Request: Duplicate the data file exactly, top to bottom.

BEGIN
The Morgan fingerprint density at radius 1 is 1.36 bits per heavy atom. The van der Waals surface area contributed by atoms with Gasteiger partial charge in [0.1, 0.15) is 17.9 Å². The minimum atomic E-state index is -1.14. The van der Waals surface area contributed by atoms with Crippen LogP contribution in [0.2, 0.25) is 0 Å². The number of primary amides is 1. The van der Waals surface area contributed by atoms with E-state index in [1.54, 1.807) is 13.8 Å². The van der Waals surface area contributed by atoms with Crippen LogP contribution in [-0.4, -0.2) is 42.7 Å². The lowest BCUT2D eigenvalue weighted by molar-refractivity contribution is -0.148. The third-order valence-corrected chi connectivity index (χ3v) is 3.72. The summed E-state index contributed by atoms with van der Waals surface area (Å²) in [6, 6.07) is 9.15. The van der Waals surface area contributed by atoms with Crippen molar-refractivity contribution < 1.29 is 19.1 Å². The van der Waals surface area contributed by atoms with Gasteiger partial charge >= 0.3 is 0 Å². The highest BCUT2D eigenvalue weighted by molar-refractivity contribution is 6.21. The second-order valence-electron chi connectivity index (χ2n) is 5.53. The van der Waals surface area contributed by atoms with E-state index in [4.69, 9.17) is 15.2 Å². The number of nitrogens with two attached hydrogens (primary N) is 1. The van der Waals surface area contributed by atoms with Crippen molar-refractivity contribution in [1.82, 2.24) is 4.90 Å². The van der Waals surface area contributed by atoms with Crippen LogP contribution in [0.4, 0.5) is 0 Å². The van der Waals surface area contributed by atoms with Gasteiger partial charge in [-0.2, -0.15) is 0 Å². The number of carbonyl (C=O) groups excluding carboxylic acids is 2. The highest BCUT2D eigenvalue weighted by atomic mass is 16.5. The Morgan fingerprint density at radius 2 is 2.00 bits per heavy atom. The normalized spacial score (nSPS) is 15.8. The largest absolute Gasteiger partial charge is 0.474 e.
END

The Morgan fingerprint density at radius 1 is 1.36 bits per heavy atom. The van der Waals surface area contributed by atoms with Gasteiger partial charge in [0.1, 0.15) is 17.9 Å². The minimum atomic E-state index is -1.14. The van der Waals surface area contributed by atoms with Crippen LogP contribution in [0.2, 0.25) is 0 Å². The number of primary amides is 1. The van der Waals surface area contributed by atoms with E-state index in [1.54, 1.807) is 13.8 Å². The van der Waals surface area contributed by atoms with Crippen LogP contribution in [-0.4, -0.2) is 42.7 Å². The lowest BCUT2D eigenvalue weighted by molar-refractivity contribution is -0.148. The third-order valence-corrected chi connectivity index (χ3v) is 3.72. The summed E-state index contributed by atoms with van der Waals surface area (Å²) in [6, 6.07) is 9.15. The van der Waals surface area contributed by atoms with Crippen molar-refractivity contribution < 1.29 is 19.1 Å². The van der Waals surface area contributed by atoms with Gasteiger partial charge >= 0.3 is 0 Å². The highest BCUT2D eigenvalue weighted by molar-refractivity contribution is 6.21. The second-order valence-electron chi connectivity index (χ2n) is 5.53. The van der Waals surface area contributed by atoms with E-state index in [4.69, 9.17) is 15.2 Å². The number of nitrogens with two attached hydrogens (primary N) is 1. The van der Waals surface area contributed by atoms with Crippen molar-refractivity contribution in [1.82, 2.24) is 4.90 Å². The van der Waals surface area contributed by atoms with Crippen LogP contribution in [0.4, 0.5) is 0 Å². The van der Waals surface area contributed by atoms with Gasteiger partial charge in [-0.2, -0.15) is 0 Å². The number of carbonyl (C=O) groups excluding carboxylic acids is 2. The highest BCUT2D eigenvalue weighted by atomic mass is 16.5. The Morgan fingerprint density at radius 2 is 2.00 bits per heavy atom. The normalized spacial score (nSPS) is 15.8. The largest absolute Gasteiger partial charge is 0.474 e.